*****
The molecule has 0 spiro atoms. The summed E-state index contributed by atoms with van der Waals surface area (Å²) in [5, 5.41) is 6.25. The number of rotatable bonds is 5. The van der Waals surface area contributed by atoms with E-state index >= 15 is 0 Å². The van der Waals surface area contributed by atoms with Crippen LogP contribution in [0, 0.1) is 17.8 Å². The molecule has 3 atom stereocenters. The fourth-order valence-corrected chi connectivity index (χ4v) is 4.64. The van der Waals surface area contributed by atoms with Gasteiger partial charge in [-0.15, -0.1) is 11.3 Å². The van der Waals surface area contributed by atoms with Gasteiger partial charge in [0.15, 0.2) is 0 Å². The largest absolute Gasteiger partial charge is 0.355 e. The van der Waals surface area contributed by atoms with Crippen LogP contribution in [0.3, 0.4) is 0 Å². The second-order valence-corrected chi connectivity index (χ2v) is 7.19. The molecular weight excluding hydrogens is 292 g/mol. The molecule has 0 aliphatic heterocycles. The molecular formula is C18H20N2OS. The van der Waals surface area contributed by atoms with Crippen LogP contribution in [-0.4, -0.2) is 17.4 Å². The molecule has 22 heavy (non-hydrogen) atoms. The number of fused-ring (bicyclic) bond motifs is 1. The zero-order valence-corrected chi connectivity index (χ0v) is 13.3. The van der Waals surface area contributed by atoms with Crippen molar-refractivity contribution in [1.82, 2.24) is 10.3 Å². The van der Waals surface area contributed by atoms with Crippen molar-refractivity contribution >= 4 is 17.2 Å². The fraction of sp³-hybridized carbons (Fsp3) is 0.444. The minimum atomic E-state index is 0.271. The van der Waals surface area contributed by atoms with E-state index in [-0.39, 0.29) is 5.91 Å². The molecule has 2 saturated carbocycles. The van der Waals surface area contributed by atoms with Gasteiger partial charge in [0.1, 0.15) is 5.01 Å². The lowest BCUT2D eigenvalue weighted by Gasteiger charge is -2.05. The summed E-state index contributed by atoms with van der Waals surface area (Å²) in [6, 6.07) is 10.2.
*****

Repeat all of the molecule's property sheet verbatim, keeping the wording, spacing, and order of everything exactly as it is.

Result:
The molecule has 0 spiro atoms. The summed E-state index contributed by atoms with van der Waals surface area (Å²) in [5, 5.41) is 6.25. The number of rotatable bonds is 5. The van der Waals surface area contributed by atoms with E-state index >= 15 is 0 Å². The van der Waals surface area contributed by atoms with Crippen LogP contribution in [0, 0.1) is 17.8 Å². The molecule has 3 atom stereocenters. The fourth-order valence-corrected chi connectivity index (χ4v) is 4.64. The van der Waals surface area contributed by atoms with Gasteiger partial charge in [-0.15, -0.1) is 11.3 Å². The van der Waals surface area contributed by atoms with Gasteiger partial charge in [0.15, 0.2) is 0 Å². The largest absolute Gasteiger partial charge is 0.355 e. The van der Waals surface area contributed by atoms with Crippen LogP contribution in [0.3, 0.4) is 0 Å². The second-order valence-corrected chi connectivity index (χ2v) is 7.19. The molecular weight excluding hydrogens is 292 g/mol. The molecule has 0 aliphatic heterocycles. The molecular formula is C18H20N2OS. The van der Waals surface area contributed by atoms with Crippen LogP contribution in [-0.4, -0.2) is 17.4 Å². The molecule has 22 heavy (non-hydrogen) atoms. The number of fused-ring (bicyclic) bond motifs is 1. The zero-order valence-corrected chi connectivity index (χ0v) is 13.3. The van der Waals surface area contributed by atoms with Crippen molar-refractivity contribution in [1.82, 2.24) is 10.3 Å². The van der Waals surface area contributed by atoms with Crippen molar-refractivity contribution >= 4 is 17.2 Å². The fraction of sp³-hybridized carbons (Fsp3) is 0.444. The minimum atomic E-state index is 0.271. The van der Waals surface area contributed by atoms with E-state index in [-0.39, 0.29) is 5.91 Å². The molecule has 2 saturated carbocycles. The van der Waals surface area contributed by atoms with Gasteiger partial charge in [0.1, 0.15) is 5.01 Å². The lowest BCUT2D eigenvalue weighted by Gasteiger charge is -2.05. The summed E-state index contributed by atoms with van der Waals surface area (Å²) in [6, 6.07) is 10.2.